In one of my earlier posts, I wrote about expat coaches and the specialist areas and concerns that they can address when working with expats. Recently, I attended an investment day expo aimed at retail investors and with that still lingering in my mind, my next session with the professional coach was around structuring a three-month investment learning plan.
An investment learning plan will differ for individuals. I decided to incorporate within that learning plan to learn more about a) active management strategies, b) technical analysis (charting and patterns), c) research on two types of investment strategies – discretionary versus systematic and also d) research into a few investment vehicles that interest me. Looking back on early 2015, much of my time in this particular area (when I’m not learning Linux commands or figuring out the Canadian visa system..) had been delving into private banking and wealth management. Much of what I know had been on an eagle’s eye point of view or from the viewpoint of a marketer when my experiences within that career was still very recent in my mind. Therefore, my approach to this plan is going to be from a completely different viewpoint.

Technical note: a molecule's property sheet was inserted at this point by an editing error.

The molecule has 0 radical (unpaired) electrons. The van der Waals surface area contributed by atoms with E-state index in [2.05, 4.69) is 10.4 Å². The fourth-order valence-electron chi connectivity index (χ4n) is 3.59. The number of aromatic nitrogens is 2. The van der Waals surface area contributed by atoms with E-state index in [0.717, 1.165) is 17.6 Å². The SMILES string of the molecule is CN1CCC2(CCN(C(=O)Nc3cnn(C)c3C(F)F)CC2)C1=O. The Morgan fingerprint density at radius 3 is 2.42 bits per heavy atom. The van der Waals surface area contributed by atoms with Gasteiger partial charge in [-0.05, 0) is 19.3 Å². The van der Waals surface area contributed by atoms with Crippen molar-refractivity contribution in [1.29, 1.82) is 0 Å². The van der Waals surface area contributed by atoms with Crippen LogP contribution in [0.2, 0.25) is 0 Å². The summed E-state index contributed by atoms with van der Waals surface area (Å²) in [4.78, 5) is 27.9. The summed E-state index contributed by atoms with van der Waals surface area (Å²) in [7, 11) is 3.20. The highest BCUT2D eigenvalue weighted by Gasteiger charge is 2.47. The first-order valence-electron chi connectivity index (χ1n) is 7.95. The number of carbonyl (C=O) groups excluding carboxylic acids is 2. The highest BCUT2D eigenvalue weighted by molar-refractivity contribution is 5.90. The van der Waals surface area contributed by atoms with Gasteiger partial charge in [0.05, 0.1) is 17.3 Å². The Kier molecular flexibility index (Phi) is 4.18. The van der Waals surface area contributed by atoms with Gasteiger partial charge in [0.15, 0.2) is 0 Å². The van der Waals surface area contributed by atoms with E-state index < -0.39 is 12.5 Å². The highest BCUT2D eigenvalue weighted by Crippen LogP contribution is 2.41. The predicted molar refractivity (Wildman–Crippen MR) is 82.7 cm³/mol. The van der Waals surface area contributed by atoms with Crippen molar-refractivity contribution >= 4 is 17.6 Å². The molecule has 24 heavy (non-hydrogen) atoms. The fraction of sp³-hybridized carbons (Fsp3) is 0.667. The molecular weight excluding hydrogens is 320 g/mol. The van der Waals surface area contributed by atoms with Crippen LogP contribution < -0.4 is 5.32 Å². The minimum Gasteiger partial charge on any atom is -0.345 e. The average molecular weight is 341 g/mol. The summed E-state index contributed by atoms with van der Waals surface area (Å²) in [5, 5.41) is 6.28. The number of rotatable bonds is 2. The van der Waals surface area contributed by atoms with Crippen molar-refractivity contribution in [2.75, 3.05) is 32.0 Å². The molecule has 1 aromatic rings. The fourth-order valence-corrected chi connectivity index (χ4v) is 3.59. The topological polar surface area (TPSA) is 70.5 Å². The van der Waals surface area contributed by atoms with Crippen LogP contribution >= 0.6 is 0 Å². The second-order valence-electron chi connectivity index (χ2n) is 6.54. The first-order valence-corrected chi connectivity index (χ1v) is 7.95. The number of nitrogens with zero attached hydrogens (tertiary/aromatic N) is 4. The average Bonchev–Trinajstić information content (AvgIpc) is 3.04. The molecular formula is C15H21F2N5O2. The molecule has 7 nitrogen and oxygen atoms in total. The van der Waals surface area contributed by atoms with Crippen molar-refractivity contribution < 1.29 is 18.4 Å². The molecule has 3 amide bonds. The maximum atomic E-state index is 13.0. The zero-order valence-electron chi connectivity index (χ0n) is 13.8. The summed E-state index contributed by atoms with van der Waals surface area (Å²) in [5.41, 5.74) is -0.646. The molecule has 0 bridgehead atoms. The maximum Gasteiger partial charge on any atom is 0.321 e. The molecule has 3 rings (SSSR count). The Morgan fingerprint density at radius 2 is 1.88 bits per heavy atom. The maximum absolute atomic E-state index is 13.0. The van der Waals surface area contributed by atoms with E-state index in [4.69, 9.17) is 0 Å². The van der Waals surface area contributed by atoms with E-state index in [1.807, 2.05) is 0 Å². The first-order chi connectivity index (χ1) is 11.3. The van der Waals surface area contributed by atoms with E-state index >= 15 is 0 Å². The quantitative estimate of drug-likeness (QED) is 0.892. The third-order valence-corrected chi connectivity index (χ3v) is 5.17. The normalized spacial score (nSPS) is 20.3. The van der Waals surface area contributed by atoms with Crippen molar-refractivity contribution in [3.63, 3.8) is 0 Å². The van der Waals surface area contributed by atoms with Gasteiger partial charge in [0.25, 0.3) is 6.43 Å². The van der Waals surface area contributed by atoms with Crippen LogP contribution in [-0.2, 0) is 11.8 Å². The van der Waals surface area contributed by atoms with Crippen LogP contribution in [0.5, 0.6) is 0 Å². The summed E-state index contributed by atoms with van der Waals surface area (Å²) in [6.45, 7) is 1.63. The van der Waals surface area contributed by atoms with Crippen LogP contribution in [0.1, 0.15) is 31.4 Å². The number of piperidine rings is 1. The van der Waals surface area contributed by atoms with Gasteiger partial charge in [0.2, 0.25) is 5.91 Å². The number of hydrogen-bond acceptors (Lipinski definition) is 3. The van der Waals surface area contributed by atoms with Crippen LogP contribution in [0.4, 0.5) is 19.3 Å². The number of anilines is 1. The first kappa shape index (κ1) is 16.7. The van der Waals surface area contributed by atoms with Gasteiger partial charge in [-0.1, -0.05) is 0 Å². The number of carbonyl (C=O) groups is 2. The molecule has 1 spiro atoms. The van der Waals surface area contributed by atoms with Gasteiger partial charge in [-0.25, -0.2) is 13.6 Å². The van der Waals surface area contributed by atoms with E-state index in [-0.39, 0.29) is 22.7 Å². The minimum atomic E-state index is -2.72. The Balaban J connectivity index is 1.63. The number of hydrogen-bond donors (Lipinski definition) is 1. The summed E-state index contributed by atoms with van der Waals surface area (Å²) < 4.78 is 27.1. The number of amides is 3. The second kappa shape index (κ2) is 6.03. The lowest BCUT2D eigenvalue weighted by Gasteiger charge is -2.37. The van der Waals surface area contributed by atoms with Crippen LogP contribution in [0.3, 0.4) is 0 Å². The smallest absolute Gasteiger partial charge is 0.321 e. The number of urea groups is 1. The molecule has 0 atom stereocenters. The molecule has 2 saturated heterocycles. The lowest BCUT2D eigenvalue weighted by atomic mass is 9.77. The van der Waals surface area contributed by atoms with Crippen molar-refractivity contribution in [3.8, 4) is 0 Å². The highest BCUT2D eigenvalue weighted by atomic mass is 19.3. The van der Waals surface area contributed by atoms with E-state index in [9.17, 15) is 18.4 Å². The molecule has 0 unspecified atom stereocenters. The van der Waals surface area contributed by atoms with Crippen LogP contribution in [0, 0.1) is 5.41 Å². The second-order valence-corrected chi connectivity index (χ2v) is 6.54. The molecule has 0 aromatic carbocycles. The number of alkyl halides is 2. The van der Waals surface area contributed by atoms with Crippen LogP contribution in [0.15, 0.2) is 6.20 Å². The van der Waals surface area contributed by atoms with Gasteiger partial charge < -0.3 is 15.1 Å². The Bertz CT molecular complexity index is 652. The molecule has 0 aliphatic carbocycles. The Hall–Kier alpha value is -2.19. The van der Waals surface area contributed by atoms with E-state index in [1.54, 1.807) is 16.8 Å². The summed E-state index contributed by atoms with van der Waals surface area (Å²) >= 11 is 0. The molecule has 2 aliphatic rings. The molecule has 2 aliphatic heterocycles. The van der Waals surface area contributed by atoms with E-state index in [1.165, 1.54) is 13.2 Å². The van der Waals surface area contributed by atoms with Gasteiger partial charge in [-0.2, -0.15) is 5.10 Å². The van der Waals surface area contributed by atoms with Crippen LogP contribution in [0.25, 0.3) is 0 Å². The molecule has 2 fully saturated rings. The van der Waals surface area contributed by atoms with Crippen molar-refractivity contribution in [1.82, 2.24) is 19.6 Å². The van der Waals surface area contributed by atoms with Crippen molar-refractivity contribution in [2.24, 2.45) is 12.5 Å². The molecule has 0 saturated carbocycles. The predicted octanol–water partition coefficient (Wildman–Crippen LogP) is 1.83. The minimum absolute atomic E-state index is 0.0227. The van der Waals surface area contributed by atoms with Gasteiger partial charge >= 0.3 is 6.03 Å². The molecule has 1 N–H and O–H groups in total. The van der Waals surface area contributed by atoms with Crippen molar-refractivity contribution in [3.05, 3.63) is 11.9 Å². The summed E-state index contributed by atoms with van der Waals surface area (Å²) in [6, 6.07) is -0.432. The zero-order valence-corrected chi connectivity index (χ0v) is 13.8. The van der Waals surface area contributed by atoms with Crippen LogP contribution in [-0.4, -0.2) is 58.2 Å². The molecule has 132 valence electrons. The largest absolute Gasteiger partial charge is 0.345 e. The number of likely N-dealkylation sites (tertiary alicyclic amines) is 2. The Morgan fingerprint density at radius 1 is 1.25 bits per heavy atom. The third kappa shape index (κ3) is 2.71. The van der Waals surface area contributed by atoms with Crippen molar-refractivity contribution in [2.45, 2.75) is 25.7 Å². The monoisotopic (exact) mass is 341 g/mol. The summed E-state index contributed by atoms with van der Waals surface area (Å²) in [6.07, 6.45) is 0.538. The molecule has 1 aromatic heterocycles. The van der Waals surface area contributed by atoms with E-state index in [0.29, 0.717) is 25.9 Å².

Another issue that I mentioned in the coaching session was sifting through large volumes of information, opinion, charts, patterns, products, tools and data. We ended up allocating a key task to do each week over the next three months so that I only focus on the one task per week. Part of the information overload was around dealing with distractions which seemed to go hand in hand. We then addressed that by allocating x hours per day on this learning plan. I finalized on 7 to 8 hours per day but I spread this out over a whole day. For day trading, the hours need to be changed to consider Sydney/London/New York (and possibly Tokyo) overlaps. New York and London (8:00 am — 12:00 noon EST), Sydney and Tokyo (7:00 pm — 2:00 am EST, London and Tokyo (3:00 am — 4:00am EST).
And last but not least, one of the issues that I had to address in the coaching session was that I was completely aware of what I don’t know. I know enough to begin to structure this plan, but I don’t know if it’s actually going to be effective compared to other potential plans that I could be structuring instead. It wasn’t like I was having a coaching session with a trader or an investor coach. I think it’s too early for that. Instead I didn’t want to be swayed by someone’s approach and instead wanted to do my ownresearch journey and try to find what works for me. I think that is when a non-specialist coach is very useful in that there is more freedom to make your own way, including finding out the mistakes and weaknesses.
I imagine that I’ll be spending three months virtual currency or paper trading before I move on to real currency. I will see if this plan changes, if the hours are correct, if I need more time in a few months!
Question for readers: Did you have an investment education plan when you first learn to trade? How long did you paper trade? What resources do you recommend? Comment below or comment via LinkedIn.